Foam can mean different things to different people. If you’re the domestic type, the word might bring to mind the bubbles formed by washing-up liquid; romantics might go all wistful and start dreaming about waves crashing against the shore; or maybe all you think of is the head on a pint of beer.
A foam is basically a substance that is formed by trapping pockets of gas in a liquid or solid. It can be comprised of individual closed cells, like bubbles, or a series of open cells. So all the above certainly count, but so do things like a sponge, a camping mattress, popcorn and even a loaf of bread.
Safety begins at foam?
Liquid foam isn’t generally a practical protective packaging solution. In fact, it tends to do more harm than good, although recent tests into the use of beer foam have been inconclusive. Reports that this was because the researchers, needing to do something with the rest of the beer once the foam had been removed, never got round to concluding the tests, are unconfirmed.
No, we’re more concerned here with foams of a more solid nature and all those pockets of air mean that packaging made in this way offers a lot of cushioning. (Incidentally, a true foam is typically disordered, with bubbles formed naturally and being of different sizes, thus excluding bubble wrap, for example, although it certainly works on the same principle.)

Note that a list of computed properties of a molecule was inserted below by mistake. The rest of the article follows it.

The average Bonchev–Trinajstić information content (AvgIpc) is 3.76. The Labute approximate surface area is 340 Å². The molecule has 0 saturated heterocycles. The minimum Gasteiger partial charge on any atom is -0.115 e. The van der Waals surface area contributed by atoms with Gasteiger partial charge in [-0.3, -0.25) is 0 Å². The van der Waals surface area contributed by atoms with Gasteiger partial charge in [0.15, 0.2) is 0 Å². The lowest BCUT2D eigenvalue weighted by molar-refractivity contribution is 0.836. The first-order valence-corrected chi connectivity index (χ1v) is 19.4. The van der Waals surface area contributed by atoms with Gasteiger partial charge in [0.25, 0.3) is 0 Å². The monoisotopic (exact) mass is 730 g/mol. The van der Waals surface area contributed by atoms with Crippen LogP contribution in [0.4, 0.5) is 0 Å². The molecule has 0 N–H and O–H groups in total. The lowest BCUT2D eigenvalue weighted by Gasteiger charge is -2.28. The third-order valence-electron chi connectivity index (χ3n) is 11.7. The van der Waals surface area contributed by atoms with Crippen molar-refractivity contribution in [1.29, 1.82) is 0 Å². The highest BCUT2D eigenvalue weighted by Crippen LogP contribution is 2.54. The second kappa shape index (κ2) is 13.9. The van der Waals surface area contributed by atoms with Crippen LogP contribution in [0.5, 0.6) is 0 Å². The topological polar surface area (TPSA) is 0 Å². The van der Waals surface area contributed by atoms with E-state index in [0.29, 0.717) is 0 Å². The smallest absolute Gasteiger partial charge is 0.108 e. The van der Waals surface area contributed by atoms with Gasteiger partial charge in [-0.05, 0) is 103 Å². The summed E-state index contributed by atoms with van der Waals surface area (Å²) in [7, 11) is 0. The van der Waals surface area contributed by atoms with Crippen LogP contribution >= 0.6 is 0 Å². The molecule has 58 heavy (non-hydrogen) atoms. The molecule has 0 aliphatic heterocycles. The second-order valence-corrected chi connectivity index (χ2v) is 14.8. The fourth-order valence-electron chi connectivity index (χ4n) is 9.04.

One of the softest options is using polythene foam rolls and sheets which, being as non-abrasive as our packaging gets, are ideal for laying between panels and surfaces to prevent scratching, scuffing and the like. Each roll comprises millions of tiny air filled cells, which means it’s not only a very soft, but also an extremely lightweight and flexible packaging material.
The foam stretch
One of the most common uses of foam in packaging is in the form of expanded polystyrene (EPS). Loose fill packing peanuts are often made of this, as are polystyrene sheets which are made up of pre-expanded polystyrene beads. EPS can be a tough and rigid material which is also used in the building trade to provide insulation.
Egg shell foam packing – used in our foam lined postal boxes, for example – is made from expanded polyurethane, a product also used, in its flexible form, in household furniture, while the rigid kind is used inside the metal and plastic walls of fridges and freezers. Polyurethane foam can discolour fairly rapidly, so we don’t hold much in stock – it’s best to plan ahead and allow about a week for us to get any to you if you need it.
Our Sales team will be pleased to help with any enquiries you may have about our foam packaging; otherwise, go to www.davpack.co.uk where you will find our full range, most of which is on the shelves now, ready to be dispatched to you the day you place your order with us.
Latest posts by Dave Smith (see all)
- An environmental guide to plastic carrier bags - 22nd June 2015
- Millimetres and litres: a guide to choosing the right sized box - 11th June 2015
- The Davpack Christmas Sale – There’s More! - 12th November 2014